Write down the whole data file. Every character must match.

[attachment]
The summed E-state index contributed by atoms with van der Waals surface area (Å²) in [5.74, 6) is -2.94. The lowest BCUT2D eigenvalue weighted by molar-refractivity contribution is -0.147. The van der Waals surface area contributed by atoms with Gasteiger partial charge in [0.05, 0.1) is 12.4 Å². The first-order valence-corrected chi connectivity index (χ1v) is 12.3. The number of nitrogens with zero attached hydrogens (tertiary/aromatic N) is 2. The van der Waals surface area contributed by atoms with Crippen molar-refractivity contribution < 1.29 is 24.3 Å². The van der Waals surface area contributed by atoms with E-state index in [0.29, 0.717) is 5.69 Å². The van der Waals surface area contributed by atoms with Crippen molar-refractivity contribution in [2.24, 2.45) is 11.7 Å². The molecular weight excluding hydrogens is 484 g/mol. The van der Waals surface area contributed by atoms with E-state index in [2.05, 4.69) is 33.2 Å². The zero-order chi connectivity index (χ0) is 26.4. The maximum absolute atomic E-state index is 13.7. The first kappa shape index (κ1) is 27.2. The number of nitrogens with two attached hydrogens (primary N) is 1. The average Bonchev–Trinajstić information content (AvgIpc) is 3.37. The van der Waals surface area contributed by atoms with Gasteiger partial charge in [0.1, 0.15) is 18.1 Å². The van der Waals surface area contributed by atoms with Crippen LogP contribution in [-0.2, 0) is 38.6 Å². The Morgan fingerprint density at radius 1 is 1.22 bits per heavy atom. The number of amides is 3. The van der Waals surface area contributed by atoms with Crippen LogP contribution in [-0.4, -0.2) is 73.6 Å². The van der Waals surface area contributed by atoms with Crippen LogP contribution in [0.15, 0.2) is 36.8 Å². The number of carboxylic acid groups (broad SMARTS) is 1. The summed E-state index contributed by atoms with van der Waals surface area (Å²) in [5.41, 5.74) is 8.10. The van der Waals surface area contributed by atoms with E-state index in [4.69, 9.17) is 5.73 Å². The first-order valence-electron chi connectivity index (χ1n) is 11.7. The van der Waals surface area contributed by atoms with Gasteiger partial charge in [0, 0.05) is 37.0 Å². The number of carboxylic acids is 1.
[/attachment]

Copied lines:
The summed E-state index contributed by atoms with van der Waals surface area (Å²) in [5.74, 6) is -2.94. The lowest BCUT2D eigenvalue weighted by molar-refractivity contribution is -0.147. The van der Waals surface area contributed by atoms with Gasteiger partial charge in [0.05, 0.1) is 12.4 Å². The first-order valence-corrected chi connectivity index (χ1v) is 12.3. The number of nitrogens with zero attached hydrogens (tertiary/aromatic N) is 2. The van der Waals surface area contributed by atoms with Crippen molar-refractivity contribution < 1.29 is 24.3 Å². The van der Waals surface area contributed by atoms with E-state index in [0.29, 0.717) is 5.69 Å². The van der Waals surface area contributed by atoms with Crippen molar-refractivity contribution in [2.24, 2.45) is 11.7 Å². The molecular weight excluding hydrogens is 484 g/mol. The van der Waals surface area contributed by atoms with E-state index in [2.05, 4.69) is 33.2 Å². The zero-order chi connectivity index (χ0) is 26.4. The maximum absolute atomic E-state index is 13.7. The first kappa shape index (κ1) is 27.2. The number of nitrogens with two attached hydrogens (primary N) is 1. The average Bonchev–Trinajstić information content (AvgIpc) is 3.37. The van der Waals surface area contributed by atoms with Gasteiger partial charge in [0.1, 0.15) is 18.1 Å². The van der Waals surface area contributed by atoms with Crippen LogP contribution in [-0.2, 0) is 38.6 Å². The Morgan fingerprint density at radius 1 is 1.22 bits per heavy atom. The number of amides is 3. The van der Waals surface area contributed by atoms with Crippen LogP contribution in [-0.4, -0.2) is 73.6 Å². The van der Waals surface area contributed by atoms with Crippen LogP contribution in [0.15, 0.2) is 36.8 Å². The number of carboxylic acid groups (broad SMARTS) is 1. The summed E-state index contributed by atoms with van der Waals surface area (Å²) in [5.41, 5.74) is 8.10. The van der Waals surface area contributed by atoms with E-state index in [4.69, 9.17) is 5.73 Å². The first-order valence-electron chi connectivity index (χ1n) is 11.7. The van der Waals surface area contributed by atoms with Gasteiger partial charge in [0, 0.05) is 37.0 Å². The number of carboxylic acids is 1.